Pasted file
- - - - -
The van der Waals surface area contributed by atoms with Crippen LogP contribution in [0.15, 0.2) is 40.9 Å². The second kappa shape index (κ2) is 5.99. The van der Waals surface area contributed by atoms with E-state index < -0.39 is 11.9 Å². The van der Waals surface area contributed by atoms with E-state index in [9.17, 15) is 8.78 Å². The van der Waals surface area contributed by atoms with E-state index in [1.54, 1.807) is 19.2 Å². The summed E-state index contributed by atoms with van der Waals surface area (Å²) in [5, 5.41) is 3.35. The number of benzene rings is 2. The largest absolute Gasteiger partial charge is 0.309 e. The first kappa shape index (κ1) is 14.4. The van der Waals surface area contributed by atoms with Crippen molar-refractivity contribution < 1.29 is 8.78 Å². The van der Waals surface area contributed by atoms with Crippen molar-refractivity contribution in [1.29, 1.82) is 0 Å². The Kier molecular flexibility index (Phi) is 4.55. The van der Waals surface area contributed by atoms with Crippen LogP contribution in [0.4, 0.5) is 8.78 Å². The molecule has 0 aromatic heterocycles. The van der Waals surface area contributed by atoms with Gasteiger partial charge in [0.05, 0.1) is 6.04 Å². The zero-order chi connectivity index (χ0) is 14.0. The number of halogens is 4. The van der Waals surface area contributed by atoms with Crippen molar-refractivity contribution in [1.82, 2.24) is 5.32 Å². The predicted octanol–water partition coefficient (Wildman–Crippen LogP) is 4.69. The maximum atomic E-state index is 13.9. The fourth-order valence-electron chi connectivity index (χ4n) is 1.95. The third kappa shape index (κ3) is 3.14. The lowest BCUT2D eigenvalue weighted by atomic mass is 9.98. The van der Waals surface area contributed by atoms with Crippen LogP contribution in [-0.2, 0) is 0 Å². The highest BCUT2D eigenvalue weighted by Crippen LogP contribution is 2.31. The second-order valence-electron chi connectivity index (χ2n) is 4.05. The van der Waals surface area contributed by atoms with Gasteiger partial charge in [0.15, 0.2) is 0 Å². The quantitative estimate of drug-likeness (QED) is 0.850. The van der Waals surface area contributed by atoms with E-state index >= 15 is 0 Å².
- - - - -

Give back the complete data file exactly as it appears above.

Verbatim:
The van der Waals surface area contributed by atoms with Crippen LogP contribution in [0.15, 0.2) is 40.9 Å². The second kappa shape index (κ2) is 5.99. The van der Waals surface area contributed by atoms with E-state index < -0.39 is 11.9 Å². The van der Waals surface area contributed by atoms with E-state index in [9.17, 15) is 8.78 Å². The van der Waals surface area contributed by atoms with E-state index in [1.54, 1.807) is 19.2 Å². The summed E-state index contributed by atoms with van der Waals surface area (Å²) in [5, 5.41) is 3.35. The number of benzene rings is 2. The largest absolute Gasteiger partial charge is 0.309 e. The first kappa shape index (κ1) is 14.4. The van der Waals surface area contributed by atoms with Crippen molar-refractivity contribution < 1.29 is 8.78 Å². The van der Waals surface area contributed by atoms with Crippen molar-refractivity contribution in [1.29, 1.82) is 0 Å². The Kier molecular flexibility index (Phi) is 4.55. The van der Waals surface area contributed by atoms with Crippen LogP contribution in [0.4, 0.5) is 8.78 Å². The molecule has 0 aromatic heterocycles. The van der Waals surface area contributed by atoms with Gasteiger partial charge in [0.05, 0.1) is 6.04 Å². The zero-order chi connectivity index (χ0) is 14.0. The number of halogens is 4. The van der Waals surface area contributed by atoms with Crippen molar-refractivity contribution in [1.82, 2.24) is 5.32 Å². The predicted octanol–water partition coefficient (Wildman–Crippen LogP) is 4.69. The maximum atomic E-state index is 13.9. The fourth-order valence-electron chi connectivity index (χ4n) is 1.95. The third kappa shape index (κ3) is 3.14. The lowest BCUT2D eigenvalue weighted by atomic mass is 9.98. The van der Waals surface area contributed by atoms with Crippen LogP contribution in [-0.2, 0) is 0 Å². The highest BCUT2D eigenvalue weighted by Crippen LogP contribution is 2.31. The second-order valence-electron chi connectivity index (χ2n) is 4.05. The van der Waals surface area contributed by atoms with Gasteiger partial charge in [0.15, 0.2) is 0 Å². The quantitative estimate of drug-likeness (QED) is 0.850. The van der Waals surface area contributed by atoms with E-state index >= 15 is 0 Å².